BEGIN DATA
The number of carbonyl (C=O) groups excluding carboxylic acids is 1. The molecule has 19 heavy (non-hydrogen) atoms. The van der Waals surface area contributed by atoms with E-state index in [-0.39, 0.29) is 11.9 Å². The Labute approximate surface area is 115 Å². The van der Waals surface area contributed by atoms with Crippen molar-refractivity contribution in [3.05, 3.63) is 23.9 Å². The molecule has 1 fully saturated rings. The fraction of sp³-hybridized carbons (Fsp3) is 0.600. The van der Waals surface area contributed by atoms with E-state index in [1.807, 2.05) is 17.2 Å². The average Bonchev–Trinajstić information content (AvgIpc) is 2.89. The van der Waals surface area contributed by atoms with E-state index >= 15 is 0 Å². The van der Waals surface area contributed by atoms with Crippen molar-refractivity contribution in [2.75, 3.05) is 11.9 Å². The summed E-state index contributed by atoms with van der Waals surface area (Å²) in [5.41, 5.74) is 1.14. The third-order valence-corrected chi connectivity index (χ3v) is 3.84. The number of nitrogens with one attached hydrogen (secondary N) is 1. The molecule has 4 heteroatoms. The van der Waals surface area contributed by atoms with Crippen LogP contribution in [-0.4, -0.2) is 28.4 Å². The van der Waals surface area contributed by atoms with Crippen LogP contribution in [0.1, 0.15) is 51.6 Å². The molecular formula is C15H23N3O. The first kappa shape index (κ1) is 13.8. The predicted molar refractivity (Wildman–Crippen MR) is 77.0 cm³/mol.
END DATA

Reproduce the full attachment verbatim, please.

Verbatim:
The number of carbonyl (C=O) groups excluding carboxylic acids is 1. The molecule has 19 heavy (non-hydrogen) atoms. The van der Waals surface area contributed by atoms with E-state index in [-0.39, 0.29) is 11.9 Å². The Labute approximate surface area is 115 Å². The van der Waals surface area contributed by atoms with Crippen molar-refractivity contribution in [3.05, 3.63) is 23.9 Å². The molecule has 1 fully saturated rings. The fraction of sp³-hybridized carbons (Fsp3) is 0.600. The van der Waals surface area contributed by atoms with E-state index in [1.807, 2.05) is 17.2 Å². The average Bonchev–Trinajstić information content (AvgIpc) is 2.89. The van der Waals surface area contributed by atoms with E-state index >= 15 is 0 Å². The van der Waals surface area contributed by atoms with Crippen molar-refractivity contribution in [2.75, 3.05) is 11.9 Å². The summed E-state index contributed by atoms with van der Waals surface area (Å²) in [5.41, 5.74) is 1.14. The third-order valence-corrected chi connectivity index (χ3v) is 3.84. The number of nitrogens with one attached hydrogen (secondary N) is 1. The molecule has 4 heteroatoms. The van der Waals surface area contributed by atoms with Crippen LogP contribution in [-0.4, -0.2) is 28.4 Å². The van der Waals surface area contributed by atoms with Crippen LogP contribution in [0.1, 0.15) is 51.6 Å². The molecular formula is C15H23N3O. The first kappa shape index (κ1) is 13.8. The predicted molar refractivity (Wildman–Crippen MR) is 77.0 cm³/mol.